This is a personal column.
It contains no Reaganisms, no tidbits about the more backward members of the Reagan Cabinet and no details of the president's coming trip to Brazil. With luck, it will tell you something about Edward J. Rollins, the administration political adviser recovering from a stroke suffered in the service of president and party.
Let me begin by acknowledging that reporters sometimes protect public figures whom they like or respect. There are lots of reasons for doing so, some of them self-serving, but the motivation for protecting Rollins was mostly to save him from his own unremitting candor. In an administration where officials are apt to go on background to tell you that tomorrow is Tuesday or that the president is popular in Utah, on-the-record candor can be as rare and welcome as a cheerful face on the unemployment line.
Rollins, 39, a weight lifter who once boxed and played football in California, may have been something of an overachiever in the candor division. Even Rollins' fans, of whom I am one, would have to acknowledge that any president's patience would be sorely tried by a political adviser who described President Reagan's daughter as the worst candidate he had ever seen.
Rollins also did not make himself a favorite with the Senate by insisting early and often that Senate Republican campaign committee chairman Bob Packwood (Ore.) was damaging the GOP cause with persistent personal criticism of Reagan.
This came just after a story that Rollins had responded to a question at a college seminar about how the White House had obtained the vote of Sen. Roger W. Jepsen (R-Iowa) on the AWACS radar plane issue by declaring that "we beat his brains out." Jepsen then emphasized this bit of political hyperbole by making the remark an issue in Iowa.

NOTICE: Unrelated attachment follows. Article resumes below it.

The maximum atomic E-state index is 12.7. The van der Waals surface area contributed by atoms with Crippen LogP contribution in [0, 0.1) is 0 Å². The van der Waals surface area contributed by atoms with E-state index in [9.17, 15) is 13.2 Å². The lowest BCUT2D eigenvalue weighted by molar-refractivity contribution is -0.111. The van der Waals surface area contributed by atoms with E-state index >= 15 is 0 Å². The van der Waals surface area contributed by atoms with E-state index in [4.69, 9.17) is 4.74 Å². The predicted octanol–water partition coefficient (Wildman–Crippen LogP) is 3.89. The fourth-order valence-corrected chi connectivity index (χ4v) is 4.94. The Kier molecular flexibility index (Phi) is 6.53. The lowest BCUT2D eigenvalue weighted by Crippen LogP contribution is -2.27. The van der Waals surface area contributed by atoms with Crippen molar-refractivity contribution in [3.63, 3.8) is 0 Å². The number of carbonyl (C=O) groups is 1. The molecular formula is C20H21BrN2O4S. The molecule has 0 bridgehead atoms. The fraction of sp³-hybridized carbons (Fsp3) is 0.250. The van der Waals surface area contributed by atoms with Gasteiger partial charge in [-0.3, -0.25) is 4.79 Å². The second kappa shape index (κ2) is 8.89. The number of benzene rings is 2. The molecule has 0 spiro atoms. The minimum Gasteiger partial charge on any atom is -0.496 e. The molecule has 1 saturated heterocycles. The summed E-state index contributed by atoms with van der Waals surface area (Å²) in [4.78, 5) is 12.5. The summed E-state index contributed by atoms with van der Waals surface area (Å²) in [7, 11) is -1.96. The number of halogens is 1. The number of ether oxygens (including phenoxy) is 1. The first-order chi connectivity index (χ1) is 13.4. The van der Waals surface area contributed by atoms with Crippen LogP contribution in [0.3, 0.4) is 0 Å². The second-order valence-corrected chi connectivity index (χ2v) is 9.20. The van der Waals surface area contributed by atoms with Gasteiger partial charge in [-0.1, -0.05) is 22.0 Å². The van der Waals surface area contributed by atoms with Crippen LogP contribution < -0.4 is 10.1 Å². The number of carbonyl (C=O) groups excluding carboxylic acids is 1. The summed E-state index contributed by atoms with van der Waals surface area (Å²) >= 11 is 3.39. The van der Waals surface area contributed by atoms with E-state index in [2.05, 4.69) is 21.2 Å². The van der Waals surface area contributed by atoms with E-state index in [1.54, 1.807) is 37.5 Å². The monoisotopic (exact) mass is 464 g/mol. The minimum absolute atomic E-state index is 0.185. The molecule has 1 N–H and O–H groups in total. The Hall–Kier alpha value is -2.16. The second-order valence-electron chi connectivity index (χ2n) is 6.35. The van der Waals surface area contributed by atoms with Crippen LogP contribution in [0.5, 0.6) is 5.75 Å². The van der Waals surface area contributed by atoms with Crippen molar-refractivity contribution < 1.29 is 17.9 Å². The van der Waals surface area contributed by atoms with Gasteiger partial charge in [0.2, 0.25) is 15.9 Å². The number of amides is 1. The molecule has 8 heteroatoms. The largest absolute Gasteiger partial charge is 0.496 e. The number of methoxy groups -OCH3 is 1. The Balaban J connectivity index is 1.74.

As a counterintelligence officer, Rollins would have been a bust. His gut response, in almost every circumstance, is to tell the truth as he sees it. After the House overrode Reagan's veto of the supplemental appropriations bill, White House senior officials ran for Air Force One to avoid reporters who wanted an explanation of the defeat. Rollins did not run. When Gannett reporter Ann Devroy asked him what had happened, he replied succinctly: "We were overconfident."
He was equally candid on the inside. Rollins did not want Reagan to waste his time campaigning in a secure Senate race in Pennsylvania and urged that Reagan jump into a supposedly one-sided California gubernatorial race that Rollins accurately predicted would become a close battle at the end. Rollins lost both advocacies, which may say more about White House political priorities than its political director's capabilities.
Paul Laxalt (R-Nev.), the senator closest to Reagan, told me last April: "I think Ed Rollins is doing a good job under terribly difficult circumstances. There should be more authority to the political shop; there is very little opportunity for political initiatives."